The Necessity for Death
To the degree that a believer is enlightened by the Holy Spirit into apprehending something of the pitiful condition of being fleshly, to that extent will his struggle with the flesh be intensified; and more often will be manifested his failures. In defeat he will be shown more of the sin and frailty of his flesh in order that he may be aroused to an increased indignation at himself and an ardent determination to contend with the sin of his flesh. Such a chain reaction may extend protractedly until at last, through experiencing the deeper work of the cross, he is delivered. That the Holy Spirit should lead us in just this way is truly fraught with meaning. Before the cross can do its deeper work there must be an adequate preparation. Struggle and failure supply just that.
Apropos the believer’s experience, although he may agree mentally with God’s estimate of the flesh that it is corrupted to the core and irredeemable, he nevertheless may lack that clear spiritual insight which accurately appreciates the defilement and corruptness of the flesh. He may suppose what God says to be true. But though the believer still would never say so, he still tries to tinker with his flesh.
Many believers, ignorant of the salvation of God, attempt to conquer the flesh by battling it. They hold that victory depends upon the measure of power they have. These therefore earnestly anticipate God will grant them increased spiritual power to enable them to subdue their flesh. This battle normally extends over a long period, marked by more defeats than victories, until finally it seems complete victory over the flesh is unrealizable.
During this time the believer continues on the one hand to wage war and on the other to try improving or disciplining his flesh. He prays, he searches the Bible, he sets up many rules (“do not handle, do not taste, do not touch”) in the vain hope of subduing and taming the flesh. He unwittingly tumbles into the trap of treating the evil of the flesh as due to the lack of rules, education and civilization. If only he could give his flesh some spiritual training, thinks he, he will be freed from its trouble. He does not comprehend that such treatment is useless (Col. 2.21-23).
Because of the Christian’s confusion in apparently desiring the destruction of the flesh while concurrently trying to refine it, the Holy Spirit must allow him to strive, to be defeated, and then to suffer under self-accusation. Only after he has had this experience over and over again will the believer realize that the flesh is irredeemable and his method futile. He then will search out another kind of salvation. Thus he now has come to appreciate in his experience what before he merely came to know in his mind.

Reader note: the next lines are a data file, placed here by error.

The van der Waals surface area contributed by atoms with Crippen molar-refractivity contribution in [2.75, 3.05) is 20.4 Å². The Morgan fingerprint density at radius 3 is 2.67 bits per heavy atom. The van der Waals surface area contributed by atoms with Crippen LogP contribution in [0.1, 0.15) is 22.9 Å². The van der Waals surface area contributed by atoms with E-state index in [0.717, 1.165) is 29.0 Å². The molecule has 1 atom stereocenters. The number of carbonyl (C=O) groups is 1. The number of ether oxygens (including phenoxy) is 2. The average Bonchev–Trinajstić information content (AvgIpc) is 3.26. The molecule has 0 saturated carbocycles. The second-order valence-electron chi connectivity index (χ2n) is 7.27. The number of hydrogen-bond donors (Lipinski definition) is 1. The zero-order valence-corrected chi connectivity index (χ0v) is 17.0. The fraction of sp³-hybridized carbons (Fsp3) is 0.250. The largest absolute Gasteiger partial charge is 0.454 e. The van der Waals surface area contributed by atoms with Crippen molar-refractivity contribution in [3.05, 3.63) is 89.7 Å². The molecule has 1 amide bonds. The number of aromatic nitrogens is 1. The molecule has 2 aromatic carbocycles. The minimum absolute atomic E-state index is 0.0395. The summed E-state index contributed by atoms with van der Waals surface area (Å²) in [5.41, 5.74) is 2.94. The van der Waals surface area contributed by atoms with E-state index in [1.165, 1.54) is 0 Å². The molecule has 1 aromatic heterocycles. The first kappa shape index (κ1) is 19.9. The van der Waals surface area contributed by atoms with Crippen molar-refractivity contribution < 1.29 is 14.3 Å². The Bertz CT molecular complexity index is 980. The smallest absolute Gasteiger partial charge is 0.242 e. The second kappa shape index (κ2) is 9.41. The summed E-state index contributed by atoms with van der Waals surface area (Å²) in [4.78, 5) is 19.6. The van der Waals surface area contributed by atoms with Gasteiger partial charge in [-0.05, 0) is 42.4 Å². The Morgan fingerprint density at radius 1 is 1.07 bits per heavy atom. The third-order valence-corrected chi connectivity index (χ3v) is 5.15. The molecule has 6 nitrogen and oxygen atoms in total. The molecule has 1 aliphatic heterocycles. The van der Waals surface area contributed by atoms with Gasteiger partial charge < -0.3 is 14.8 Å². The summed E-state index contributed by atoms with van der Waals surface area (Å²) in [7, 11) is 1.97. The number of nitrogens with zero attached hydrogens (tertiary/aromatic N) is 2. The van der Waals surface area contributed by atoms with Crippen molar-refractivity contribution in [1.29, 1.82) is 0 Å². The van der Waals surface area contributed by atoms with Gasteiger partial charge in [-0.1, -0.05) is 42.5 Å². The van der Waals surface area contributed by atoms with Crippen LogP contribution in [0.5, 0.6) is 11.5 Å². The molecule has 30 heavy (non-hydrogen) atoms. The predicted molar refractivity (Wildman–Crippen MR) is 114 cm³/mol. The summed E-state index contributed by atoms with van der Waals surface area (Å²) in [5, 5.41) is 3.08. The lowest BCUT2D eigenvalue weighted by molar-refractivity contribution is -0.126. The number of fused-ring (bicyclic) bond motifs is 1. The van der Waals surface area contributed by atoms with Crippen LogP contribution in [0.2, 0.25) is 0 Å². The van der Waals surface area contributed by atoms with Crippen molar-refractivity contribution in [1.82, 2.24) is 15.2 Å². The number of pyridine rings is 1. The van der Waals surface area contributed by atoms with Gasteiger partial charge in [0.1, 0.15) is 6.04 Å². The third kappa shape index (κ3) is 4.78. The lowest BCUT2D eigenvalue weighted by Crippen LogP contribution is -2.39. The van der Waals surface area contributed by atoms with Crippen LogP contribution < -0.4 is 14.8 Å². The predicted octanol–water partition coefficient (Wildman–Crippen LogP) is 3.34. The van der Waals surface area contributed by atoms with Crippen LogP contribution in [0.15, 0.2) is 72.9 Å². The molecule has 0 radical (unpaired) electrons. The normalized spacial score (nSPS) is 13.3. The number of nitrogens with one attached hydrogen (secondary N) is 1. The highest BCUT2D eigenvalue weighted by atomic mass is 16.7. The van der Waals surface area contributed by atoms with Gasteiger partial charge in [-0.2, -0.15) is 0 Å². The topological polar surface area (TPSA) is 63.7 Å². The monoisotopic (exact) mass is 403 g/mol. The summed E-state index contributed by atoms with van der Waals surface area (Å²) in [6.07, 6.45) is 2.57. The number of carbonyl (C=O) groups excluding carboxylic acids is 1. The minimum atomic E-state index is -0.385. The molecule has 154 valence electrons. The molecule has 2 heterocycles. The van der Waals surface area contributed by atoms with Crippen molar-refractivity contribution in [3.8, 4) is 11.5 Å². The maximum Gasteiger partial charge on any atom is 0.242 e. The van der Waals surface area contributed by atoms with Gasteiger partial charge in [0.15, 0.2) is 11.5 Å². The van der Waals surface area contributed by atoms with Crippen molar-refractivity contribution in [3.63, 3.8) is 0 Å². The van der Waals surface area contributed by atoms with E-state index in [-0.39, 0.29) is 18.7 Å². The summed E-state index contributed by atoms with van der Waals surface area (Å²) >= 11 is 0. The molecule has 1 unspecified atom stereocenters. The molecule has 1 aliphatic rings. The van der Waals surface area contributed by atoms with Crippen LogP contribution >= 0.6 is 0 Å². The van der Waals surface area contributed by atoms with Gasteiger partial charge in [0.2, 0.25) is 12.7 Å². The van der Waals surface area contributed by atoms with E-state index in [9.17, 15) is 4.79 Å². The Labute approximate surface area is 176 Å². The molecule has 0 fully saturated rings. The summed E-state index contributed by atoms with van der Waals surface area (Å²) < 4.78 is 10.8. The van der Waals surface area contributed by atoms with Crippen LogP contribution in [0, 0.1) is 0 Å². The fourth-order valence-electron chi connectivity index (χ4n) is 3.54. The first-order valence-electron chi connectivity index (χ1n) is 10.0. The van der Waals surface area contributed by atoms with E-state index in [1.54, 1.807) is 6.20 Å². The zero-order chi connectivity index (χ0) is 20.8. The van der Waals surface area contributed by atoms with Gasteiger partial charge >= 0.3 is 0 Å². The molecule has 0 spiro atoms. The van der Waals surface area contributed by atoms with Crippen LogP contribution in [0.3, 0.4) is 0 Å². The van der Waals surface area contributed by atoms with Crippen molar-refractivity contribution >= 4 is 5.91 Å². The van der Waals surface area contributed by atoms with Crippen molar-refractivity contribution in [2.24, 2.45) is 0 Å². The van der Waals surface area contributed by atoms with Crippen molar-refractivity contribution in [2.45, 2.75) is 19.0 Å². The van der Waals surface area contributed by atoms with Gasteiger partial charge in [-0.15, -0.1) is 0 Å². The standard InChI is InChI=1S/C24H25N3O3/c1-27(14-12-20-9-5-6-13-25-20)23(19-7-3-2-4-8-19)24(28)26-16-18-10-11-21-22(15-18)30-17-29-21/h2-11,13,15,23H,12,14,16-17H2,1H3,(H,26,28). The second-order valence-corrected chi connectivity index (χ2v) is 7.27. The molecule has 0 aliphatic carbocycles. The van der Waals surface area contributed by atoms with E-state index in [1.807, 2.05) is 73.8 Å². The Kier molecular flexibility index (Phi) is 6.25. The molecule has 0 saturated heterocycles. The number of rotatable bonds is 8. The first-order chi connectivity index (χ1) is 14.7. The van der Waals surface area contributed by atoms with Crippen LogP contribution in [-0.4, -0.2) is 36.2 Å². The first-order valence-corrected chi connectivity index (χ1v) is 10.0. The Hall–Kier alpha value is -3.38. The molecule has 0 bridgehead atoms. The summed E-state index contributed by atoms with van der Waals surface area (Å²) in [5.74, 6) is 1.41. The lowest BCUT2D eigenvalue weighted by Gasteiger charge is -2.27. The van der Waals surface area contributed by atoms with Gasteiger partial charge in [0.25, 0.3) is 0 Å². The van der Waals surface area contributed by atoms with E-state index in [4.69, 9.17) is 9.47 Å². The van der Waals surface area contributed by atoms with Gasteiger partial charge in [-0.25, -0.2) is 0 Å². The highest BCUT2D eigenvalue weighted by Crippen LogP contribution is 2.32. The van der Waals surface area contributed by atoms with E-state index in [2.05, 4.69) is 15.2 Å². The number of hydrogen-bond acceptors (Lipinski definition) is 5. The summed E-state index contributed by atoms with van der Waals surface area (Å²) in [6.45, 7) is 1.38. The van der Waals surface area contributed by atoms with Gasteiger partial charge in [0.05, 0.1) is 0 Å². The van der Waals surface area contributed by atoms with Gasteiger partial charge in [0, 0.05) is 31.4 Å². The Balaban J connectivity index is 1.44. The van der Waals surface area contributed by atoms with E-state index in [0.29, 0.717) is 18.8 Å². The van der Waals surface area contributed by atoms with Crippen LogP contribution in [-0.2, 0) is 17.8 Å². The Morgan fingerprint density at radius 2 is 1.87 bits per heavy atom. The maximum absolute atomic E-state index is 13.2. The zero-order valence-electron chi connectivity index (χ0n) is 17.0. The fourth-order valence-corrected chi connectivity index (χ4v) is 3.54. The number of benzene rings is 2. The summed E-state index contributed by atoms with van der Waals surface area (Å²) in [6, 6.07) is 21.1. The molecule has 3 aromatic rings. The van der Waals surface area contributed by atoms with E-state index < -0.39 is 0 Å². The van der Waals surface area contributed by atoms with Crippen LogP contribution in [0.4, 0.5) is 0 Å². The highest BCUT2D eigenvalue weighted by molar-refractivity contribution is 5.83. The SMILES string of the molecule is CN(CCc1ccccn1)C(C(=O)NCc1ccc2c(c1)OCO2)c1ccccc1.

If a child of God faithfully and honestly believes in God and sincerely entreats the Holy Spirit to reveal God’s holiness to him so that he may know his flesh in that light, the Spirit certainly will do so. Henceforth he may perhaps be spared many sufferings. But such believers are few. Most trust in their own method, assuming that they are not that bad after all. In order to correct this incorrect assumption, the Holy Spirit patiently leads believers into experiencing little by little the futility of their own devices.
We have observed that we cannot yield to the flesh; nor can we repair, regulate, or educate it, because none of our methods can ever alter in the slightest the nature of the flesh. What then can be done? The flesh must die. This is God’s way. Not through any other avenue but death is it to be. We would prefer to tame the flesh by striving, by changing it, by exercising the will, or by innumerable other means; but God’s prescription is death. If the flesh is dead, are not all problems automatically solved? The flesh is not to be conquered; it is to die. This is most reasonable when considered in relation to how we became flesh in the first place: “that which is born of the flesh is flesh.” We became flesh by being born of it. Now the exit simply follows the entrance. The way of possessing is the way of losing. Since we became flesh by being born of the flesh, it naturally follows that we shall be freed from it if the flesh dies. Crucifixion is the one and only way. “For he who has died is freed from sin” (Rom. 6.7). Anything less than death is insufficient. Death is the only salvation.
The flesh is most defiled (2 Peter 2.10-22); God accordingly does not attempt to change it. There is no method of deliverance other than to put it to death. Even the precious blood of the Lord Jesus cannot cleanse the flesh. We find in the Bible how His blood washes our sin but never washes our flesh. It must be crucified (Gal. 5.24).
The Holy Spirit can not reform the flesh; therefore He will not dwell in the midst of sinful flesh. His abiding in the believer is not for the purpose of improving, but for warring against, the flesh (Gal 5.17). “It (the holy anointing oil which is a type of the Holy Spirit) shall not be poured upon the bodies of ordinary men” (Ex. 30.32). If such be the case, how absurd for us frequently to pray that the Lord will make us good and loving so that we may serve Him! How vain is that hope which aims at a holy position some day wherein we may be daily with the Lord and are able to glorify Him in all things! Indeed, we should never attempt to repair the flesh in order to make it cooperate with the Spirit of God. The flesh is ordained to death. Only by consigning the flesh to the cross may we be liberated from being enslaved permanently by it.